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Another good reason to avoid AUTO_CLOSE


Does anybody need another good reason to avoid setting AUTO_CLOSE on a database? Looks like I found one.

Some days ago, all of a sudden, a database started to throw errors along the lines of “The log for database MyDatabase is not available”. The instance was an old 2008 R2 Express (don’t get me started on why an Express Edition is in production…) with some small databases.

The log was definitely there and the database looked online. Actually, I was able to query the tables, but every attempt to update the contents ended up with the “log unavailable” error.

Then I opened the ERRORLOG and found something really interesting: lots and lots of entries similar to “Starting up database MyDatabase” over and over… Does it ring a bell?

Yes, it’s AUTO_CLOSE

Looks like SQL Server closed the database and failed to open it completely, hence the “log unavailable” errors.

What should be done now to bring the database back to normal behaviour? Simply bring the database offline and then back online:

ALTER DATABASE MyDatabase SET OFFLINE;
ALTER DATABASE MyDatabase SET ONLINE;

And while we’re at it, let’s disable AUTO_CLOSE:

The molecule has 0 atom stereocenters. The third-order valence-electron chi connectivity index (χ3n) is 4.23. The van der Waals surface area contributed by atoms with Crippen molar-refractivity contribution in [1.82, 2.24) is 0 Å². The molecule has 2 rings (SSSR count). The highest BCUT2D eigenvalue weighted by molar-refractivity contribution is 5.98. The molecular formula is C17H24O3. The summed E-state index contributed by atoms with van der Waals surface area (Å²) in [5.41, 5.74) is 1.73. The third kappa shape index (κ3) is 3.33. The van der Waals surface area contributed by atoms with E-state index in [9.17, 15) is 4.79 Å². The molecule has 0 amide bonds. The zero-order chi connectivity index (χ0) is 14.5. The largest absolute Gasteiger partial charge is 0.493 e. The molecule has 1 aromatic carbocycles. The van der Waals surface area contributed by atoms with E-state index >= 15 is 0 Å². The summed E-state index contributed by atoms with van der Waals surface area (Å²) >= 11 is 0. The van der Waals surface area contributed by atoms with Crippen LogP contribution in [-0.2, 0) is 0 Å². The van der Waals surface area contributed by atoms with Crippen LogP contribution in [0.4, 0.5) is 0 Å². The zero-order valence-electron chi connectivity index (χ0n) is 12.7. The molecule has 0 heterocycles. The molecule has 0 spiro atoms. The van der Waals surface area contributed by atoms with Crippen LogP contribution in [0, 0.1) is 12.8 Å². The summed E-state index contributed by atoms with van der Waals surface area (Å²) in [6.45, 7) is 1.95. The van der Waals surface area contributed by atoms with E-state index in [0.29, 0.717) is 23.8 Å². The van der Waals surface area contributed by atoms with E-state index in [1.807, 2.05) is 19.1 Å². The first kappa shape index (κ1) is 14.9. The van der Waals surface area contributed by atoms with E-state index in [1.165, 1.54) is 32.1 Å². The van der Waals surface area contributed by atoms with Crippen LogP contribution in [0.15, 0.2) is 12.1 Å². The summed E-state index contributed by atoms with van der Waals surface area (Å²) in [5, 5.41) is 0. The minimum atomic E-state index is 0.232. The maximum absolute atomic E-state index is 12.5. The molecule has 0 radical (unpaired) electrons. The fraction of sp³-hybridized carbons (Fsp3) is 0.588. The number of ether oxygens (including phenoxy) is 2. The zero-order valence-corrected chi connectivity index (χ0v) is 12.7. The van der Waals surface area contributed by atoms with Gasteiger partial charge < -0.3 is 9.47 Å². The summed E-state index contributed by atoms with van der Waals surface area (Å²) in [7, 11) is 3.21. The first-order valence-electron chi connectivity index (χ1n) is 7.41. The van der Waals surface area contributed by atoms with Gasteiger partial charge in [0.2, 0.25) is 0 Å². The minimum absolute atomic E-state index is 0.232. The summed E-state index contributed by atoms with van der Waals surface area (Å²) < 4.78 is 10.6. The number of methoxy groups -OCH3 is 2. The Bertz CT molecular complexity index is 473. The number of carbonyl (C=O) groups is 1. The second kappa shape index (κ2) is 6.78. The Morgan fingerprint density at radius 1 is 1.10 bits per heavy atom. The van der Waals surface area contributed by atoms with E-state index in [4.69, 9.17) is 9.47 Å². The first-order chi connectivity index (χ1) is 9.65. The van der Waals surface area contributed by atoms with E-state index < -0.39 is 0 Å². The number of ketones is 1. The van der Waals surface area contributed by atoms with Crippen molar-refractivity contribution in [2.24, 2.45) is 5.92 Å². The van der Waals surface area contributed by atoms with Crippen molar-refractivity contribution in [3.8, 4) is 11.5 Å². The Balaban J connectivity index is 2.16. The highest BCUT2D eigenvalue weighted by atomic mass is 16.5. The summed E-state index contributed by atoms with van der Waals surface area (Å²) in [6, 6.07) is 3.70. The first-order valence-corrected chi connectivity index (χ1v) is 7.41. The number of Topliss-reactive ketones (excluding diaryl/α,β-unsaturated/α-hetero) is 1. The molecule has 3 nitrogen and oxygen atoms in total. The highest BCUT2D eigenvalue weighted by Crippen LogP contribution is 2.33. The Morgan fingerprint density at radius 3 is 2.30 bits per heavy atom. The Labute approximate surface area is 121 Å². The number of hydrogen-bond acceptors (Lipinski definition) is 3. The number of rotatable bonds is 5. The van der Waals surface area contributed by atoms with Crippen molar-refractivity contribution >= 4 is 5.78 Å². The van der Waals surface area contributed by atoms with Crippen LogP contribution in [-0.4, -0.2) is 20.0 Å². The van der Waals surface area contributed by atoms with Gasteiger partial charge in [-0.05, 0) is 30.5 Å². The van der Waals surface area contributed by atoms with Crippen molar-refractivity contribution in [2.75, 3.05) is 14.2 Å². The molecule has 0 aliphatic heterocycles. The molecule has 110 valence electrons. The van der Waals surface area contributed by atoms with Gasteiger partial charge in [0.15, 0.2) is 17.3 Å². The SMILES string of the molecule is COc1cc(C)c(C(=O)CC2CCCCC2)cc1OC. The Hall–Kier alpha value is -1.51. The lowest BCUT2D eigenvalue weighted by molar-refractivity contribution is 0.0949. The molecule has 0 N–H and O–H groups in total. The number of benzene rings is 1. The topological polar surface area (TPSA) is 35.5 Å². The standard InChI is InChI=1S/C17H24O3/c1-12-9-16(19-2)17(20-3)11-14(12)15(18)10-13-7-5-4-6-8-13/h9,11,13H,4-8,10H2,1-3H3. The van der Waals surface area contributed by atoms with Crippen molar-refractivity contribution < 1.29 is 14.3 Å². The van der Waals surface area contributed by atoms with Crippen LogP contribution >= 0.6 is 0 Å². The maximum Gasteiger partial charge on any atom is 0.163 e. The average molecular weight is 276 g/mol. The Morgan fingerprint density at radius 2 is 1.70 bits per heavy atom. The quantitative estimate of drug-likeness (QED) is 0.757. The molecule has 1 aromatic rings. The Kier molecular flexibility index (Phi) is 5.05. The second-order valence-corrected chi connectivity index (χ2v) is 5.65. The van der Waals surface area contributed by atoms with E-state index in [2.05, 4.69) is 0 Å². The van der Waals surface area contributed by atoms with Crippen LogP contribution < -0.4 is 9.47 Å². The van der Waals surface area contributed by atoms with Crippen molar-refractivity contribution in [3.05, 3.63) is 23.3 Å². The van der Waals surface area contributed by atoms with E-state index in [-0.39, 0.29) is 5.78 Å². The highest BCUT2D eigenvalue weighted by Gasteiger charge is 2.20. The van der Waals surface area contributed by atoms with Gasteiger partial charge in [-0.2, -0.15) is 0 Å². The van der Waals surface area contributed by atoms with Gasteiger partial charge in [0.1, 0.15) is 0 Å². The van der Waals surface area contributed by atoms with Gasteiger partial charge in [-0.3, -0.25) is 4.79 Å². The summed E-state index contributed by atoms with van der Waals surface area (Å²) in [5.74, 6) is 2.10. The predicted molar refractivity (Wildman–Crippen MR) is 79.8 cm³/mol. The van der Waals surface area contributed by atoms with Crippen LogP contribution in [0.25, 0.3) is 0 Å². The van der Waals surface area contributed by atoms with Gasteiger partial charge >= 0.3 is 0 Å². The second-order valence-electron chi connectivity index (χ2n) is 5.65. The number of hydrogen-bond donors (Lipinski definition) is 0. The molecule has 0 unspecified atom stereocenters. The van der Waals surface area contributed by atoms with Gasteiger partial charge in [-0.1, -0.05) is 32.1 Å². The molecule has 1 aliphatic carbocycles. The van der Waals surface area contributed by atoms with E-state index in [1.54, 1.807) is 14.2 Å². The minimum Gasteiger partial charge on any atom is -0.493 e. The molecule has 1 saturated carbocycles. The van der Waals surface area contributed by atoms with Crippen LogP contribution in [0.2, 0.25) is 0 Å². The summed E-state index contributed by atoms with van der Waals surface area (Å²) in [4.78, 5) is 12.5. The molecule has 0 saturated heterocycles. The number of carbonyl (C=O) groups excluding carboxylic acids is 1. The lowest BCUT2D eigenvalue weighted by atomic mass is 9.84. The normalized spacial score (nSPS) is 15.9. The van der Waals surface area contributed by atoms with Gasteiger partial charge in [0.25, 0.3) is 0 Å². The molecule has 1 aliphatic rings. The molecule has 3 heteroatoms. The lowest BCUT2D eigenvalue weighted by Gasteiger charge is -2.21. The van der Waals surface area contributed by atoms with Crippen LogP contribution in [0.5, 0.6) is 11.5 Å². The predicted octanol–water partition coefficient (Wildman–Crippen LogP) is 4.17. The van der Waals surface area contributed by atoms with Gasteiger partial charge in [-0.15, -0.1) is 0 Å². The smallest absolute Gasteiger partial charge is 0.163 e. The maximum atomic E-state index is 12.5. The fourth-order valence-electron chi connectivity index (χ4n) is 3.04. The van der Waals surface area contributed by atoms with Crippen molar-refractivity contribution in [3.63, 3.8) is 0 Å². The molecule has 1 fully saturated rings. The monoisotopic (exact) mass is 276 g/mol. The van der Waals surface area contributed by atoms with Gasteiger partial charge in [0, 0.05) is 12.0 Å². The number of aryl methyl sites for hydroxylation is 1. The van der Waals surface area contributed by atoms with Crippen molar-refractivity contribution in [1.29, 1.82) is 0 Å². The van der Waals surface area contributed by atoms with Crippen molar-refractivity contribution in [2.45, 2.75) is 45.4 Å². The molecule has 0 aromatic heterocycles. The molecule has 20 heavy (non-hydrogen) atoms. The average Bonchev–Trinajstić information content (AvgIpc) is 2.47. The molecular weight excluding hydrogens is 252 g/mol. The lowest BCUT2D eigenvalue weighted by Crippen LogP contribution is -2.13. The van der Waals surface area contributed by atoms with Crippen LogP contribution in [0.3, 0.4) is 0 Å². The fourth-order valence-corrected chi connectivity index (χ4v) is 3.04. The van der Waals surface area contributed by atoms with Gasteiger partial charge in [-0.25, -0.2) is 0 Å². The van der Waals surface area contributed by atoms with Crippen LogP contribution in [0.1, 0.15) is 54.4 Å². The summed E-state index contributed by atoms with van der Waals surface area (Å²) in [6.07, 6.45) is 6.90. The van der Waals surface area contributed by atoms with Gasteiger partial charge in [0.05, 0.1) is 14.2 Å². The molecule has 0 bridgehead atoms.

ALTER DATABASE MyDatabase SET AUTO_CLOSE OFF;

How can such a situation be prevented? There are many ways to accomplish this, ranging from PBM (Policy Based Management) to scheduled T-SQL health checks (see sp_blitz for instance).

See? Best practices are not for losers!

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SQL Server Agent in Express Edition


As you probably know, SQL Server Express doesn’t ship with SQL Server Agent.

This is a known limitation and many people offered alternative solutions to schedule jobs, including windows scheduler, free and commercial third-party applications.

My favourite SQL Server Agent replacement to date is Denny Cherry‘s Standalone SQL Agent, for two reasons:

  1. It uses msdb tables to read job information.
    This means that jobs, schedules and the like can be scripted using the same script you would use in the other editions.
  2. It’s open source and it was started by a person I highly respect.

However, while I still find it a great piece of software, there are a couple of downsides to take into account:

  1. It’s still a beta version and the project hasn’t been very active lately.
  2. There’s no GUI tool to edit jobs or monitor job progress.
  3. It fails to install when UAC is turned on
  4. It’s not 100% compatible with SQL Server 2012
  5. It doesn’t restart automatically when the SQL Server instance starts
  6. It requires sysadmin privileges

The UAC problem during installation is easy to solve: open an elevated command prompt and run the installer msi. Easy peasy.

As far as SQL Server 2012 is concerned, the service fails to start when connected to a 2012 instance. In the ERRORLOG file (the one you find in the Standalone SQL Agent directory, not SQL Server’s) you’ll quickly find the reason of the failure: it can’t create the stored procedure sp_help_job_SSA. I don’t know why this happens: I copied the definition of the stored procedure from a 2008 instance and it worked fine.